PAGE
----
How I chose to keep two children alive on a heartbreaking journey to America


The maternity unit at our nearest hospital was three miles away. It was a 45-minute drive on a road where there had been no accidents, so we thought no harm would come to us. What our girls received wasn’t good enough to keep us in the US, and we were not prepared to take any risks. So we made a decision that was perhaps the hardest of our lives: to leave an infant behind, without even a one-day stay at the orphanage for them.

Many friends and family members were worried about us, and offered to take us in temporarily. However, our van wouldn’t be able to get to a port of entry in time and we felt unsafe with strangers taking care of them. We stayed in San Francisco.

The babies were well cared for by nuns at the orphanage, so we could visit in our van at any time. One day we asked how long we could stay there. The nuns said only two days. We moved our daughters to a foster care facility.

As a farmer, I have read about the whole side of things, like salmonella outbreaks, and that it was just luck that my daughters survived. The truth is, I felt nothing about it. My daughters were there because we wanted to keep them healthy. I saw no problem with it.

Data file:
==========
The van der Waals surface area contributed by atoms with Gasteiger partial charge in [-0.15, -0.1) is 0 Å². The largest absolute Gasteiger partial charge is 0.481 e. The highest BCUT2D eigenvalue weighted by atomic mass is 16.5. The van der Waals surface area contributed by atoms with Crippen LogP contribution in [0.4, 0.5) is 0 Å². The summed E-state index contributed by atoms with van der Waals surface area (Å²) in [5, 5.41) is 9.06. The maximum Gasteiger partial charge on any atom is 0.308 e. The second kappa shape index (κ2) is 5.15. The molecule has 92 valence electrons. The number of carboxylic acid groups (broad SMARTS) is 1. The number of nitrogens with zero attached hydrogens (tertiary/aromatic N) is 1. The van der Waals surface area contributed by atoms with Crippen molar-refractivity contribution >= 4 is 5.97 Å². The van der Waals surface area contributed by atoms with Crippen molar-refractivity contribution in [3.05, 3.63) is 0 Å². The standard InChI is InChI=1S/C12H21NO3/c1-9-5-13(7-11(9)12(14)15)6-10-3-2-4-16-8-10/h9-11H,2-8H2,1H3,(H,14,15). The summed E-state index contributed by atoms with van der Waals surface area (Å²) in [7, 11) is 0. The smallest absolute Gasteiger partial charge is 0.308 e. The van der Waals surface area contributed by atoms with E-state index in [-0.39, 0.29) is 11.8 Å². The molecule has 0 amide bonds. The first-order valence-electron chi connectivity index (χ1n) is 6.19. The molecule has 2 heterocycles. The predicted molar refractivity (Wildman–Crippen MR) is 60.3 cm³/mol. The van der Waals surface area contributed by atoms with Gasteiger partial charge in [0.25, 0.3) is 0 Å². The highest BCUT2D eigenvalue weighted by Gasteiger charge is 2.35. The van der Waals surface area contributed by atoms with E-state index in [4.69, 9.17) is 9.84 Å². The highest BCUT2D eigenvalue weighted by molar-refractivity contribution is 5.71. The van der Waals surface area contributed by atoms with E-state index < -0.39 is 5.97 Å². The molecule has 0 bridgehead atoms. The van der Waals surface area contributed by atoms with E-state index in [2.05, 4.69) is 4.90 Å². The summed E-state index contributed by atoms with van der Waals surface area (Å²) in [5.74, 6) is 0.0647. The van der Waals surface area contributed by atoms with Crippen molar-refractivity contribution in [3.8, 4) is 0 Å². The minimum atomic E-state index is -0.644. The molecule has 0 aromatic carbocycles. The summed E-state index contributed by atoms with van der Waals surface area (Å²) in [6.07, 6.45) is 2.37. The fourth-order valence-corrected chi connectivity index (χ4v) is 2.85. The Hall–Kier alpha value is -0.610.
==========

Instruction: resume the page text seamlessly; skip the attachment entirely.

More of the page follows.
We did all the things we could, to keep them well, in a sweet home environment. All of the procedures they had could be medical for some babies, but not mine. The nurses were going crazy, trying to solve the problem. They wore diapers that were three times the size for one baby, and they kept putting me on a pill when I just needed a bit of pain medication for my agony.

That’s all I cared about: my babies. I can live without anything else, but I didn’t care that the nurses were scared or tired or, as I noticed time and time again, lied. If that’s what it takes to keep my babies safe, then that’s what I have to do. It was clear I would be held responsible if something happened to my daughters. If I cared about the nursing staff then I would stick around. But I didn’t. If anything happened to one of them, then that would be my fault. It was obvious the thought of their fate was driving me.

We had to be there for their safety. Every summer we’d stay in a rental home with a cat. We’ve made some bad decisions that have made our lives hell, but we’re taking responsibility for them. I can sleep at night knowing they’re OK and safe. There’s no pressure on us now and, with time, I feel more relaxed. We try not to do anything because of my blood sugar, but there are some days when it does trip me up. I’m okay with that, because I know they’re OK. If we made them fat, then they wouldn’t be strong enough to go through what we did. It’s nice for them to be able to run around and be active, so I stay active. But I just recently quit riding a bike and some of the other activities. Sometimes it would cross my mind that these things could happen, like while I was riding my bike I could fall and let my daughter fall with me and not die. I wish we could learn from our mistakes, but we’re just now able to see the other side of it. I think about the stuff I didn’t think about. When it became a reality, I just couldn’t believe it.

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